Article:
Pros and cons of doing business in Moscow

Attracting foreign investors is important for Moscow, which wants to become a global financial center in near future. Source: Getty Images / Fotobank

Attracting foreign investors is important for Moscow, which wants to become a global financial center in near future. Source: Getty Images / Fotobank

Successful foreign entrepreneurs share their insights and experiences at a forum in the Moscow Government Mass Media Roadshow.

In an effort to find more ways to attract foreign investors to Russia’s capital, Moscow authorities asked several current expat businessmen to give their assessment of the pros and cons of starting a business in the city.

Attracting foreign investors is particularly important for Moscow, which, according to government’s plans, wants to become a global financial center in the coming years, alongside London and New York.

Foreigners, who have successfully been doing business in Russia for several years, shared their experiences at a forum in the Moscow Government Mass Media Roadshow held in Moscow on December 4.

“To open a business in Russia was not difficult, the most important thing was to find the right employees,” said Vincenzo Trani, a forum member and founder of an investment company, who moved from Italy to Moscow 12 years ago.

At the time, many friends and relatives were convinced that he was crazy, according to Trani. In their opinion, he was heading for the unknown, leaving a successful career with the world’s oldest bank, Monte dei Paschi di Siena.

“Other markets do not provide such profits as can be earned in Russia,” Trani said, explaining why he decided to start investing in Russia. “Here the yield is 7 percent to 8 percent in euros, while in Italy it is 3 percent to 3.5 percent, and in Switzerland it’s 1 percent to 1.5 percent.”

However, Trani, by his own admission, prefers to understate the expected rates of return when discussing investments with his customers. “Western investors fear high percentages,” he said. “If you say that the yield will be 5.4 percent, then, as a result, they will be very happy when they get 7 percent to 8 percent.”

An important advantage of doing business in Russia is the attitude of officials towards foreigners, he said. “When they see foreigners, they behave more kindly. You will not find this anywhere else.”

American Teri Lindeberg, the founder of a recruitment company operating in the Russian market since 2000, had positive things to say about managing a business in Russia.

“I love being in Russia, I love the business environment, I love the people I know and I even like driving here,” Lindeberg said. 

“The talent you can hire here is super-strong,” she said, adding that her accountant, who was recruited in the early 2000s, was a prime example of the quality of hires in Russia. “When you’re starting a business in Russia, your chief accountant is extremely important.”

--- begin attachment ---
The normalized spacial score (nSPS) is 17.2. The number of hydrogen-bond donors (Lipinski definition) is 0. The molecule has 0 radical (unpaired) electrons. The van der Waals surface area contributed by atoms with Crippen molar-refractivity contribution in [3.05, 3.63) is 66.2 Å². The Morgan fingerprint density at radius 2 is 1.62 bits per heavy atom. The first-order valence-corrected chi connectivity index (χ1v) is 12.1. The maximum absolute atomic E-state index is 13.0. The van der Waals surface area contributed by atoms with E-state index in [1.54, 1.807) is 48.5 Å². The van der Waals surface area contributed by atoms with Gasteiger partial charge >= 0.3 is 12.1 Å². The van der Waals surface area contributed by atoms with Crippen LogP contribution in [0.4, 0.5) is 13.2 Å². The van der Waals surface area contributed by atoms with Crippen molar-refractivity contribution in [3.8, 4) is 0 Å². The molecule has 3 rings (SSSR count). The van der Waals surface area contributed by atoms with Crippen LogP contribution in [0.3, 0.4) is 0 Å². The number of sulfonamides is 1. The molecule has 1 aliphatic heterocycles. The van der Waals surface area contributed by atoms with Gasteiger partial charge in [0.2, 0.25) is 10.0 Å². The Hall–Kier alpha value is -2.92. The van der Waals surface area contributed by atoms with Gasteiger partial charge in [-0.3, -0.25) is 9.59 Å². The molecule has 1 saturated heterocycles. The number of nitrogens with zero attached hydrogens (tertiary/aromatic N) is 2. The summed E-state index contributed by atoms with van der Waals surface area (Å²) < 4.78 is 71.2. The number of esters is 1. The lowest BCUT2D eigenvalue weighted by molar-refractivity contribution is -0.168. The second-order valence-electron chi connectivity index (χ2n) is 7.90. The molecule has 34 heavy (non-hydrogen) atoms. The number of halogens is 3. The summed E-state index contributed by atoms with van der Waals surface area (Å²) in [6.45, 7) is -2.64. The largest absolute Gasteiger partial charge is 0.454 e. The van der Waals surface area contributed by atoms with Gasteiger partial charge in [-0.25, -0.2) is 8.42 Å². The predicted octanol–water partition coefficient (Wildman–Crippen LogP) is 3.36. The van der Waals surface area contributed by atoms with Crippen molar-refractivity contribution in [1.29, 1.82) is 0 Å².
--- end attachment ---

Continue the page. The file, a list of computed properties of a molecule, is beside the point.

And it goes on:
In general, to those who have decided to start a business in Russia, Lindeberg advises that if you’re starting something from scratch, “you really need to have a plan and interview a lot of people.”

The experience gained in Russia, formed the basis for Lindeberg’s book “Making Perfect.” The book contains quotes of Russian coworkers with whom Lindeberg conducted interviews in the post-crisis year – 2009, in order to understand what motivated them.

Unlike Lindeberg, who specializes in the recruitment of senior and middle managers, another member of the Moscow forum, Gregory Gorelik, the founder of an online store of interior luxury goods, said it takes some time to find “presentable and polite staff.”

In addition, Gorelik was confronted with the fact that 95 percent of Russian customers prefer to pay in cash, upon delivery of the goods, which slows down the rate of return on investment.

“Our investors have to invest more and more money,” Gorelik said. Nevertheless, his business is growing with more than one million customers, he said.

Despite the examples of successful companies founded by foreigners in Moscow, the mayor’s office acknowledges there is a problem of investor confidence.

“In the past year, a study carried out by the [city government] showed that among the top management of companies, which are not yet present in Moscow, about half are very cautious when considering investing. Two-thirds of the representatives of companies confirmed their readiness to restart their cooperation with Moscow,” said Georgy Chizhenkov, one of the organizers of the Media Forum.

According to another member of city hall, Andrey Chizhov, very soon, Moscow authorities plan to analyze the business environment and develop plans for new investment projects.

Moscow officials are looking at the modernization of the infrastructure, in particular engineering structures, as well as the development of transport networks, energy-saving technologies, and real estate investments as promising areas of cooperation with foreign investors.

All rights reserved by Rossiyskaya Gazeta.

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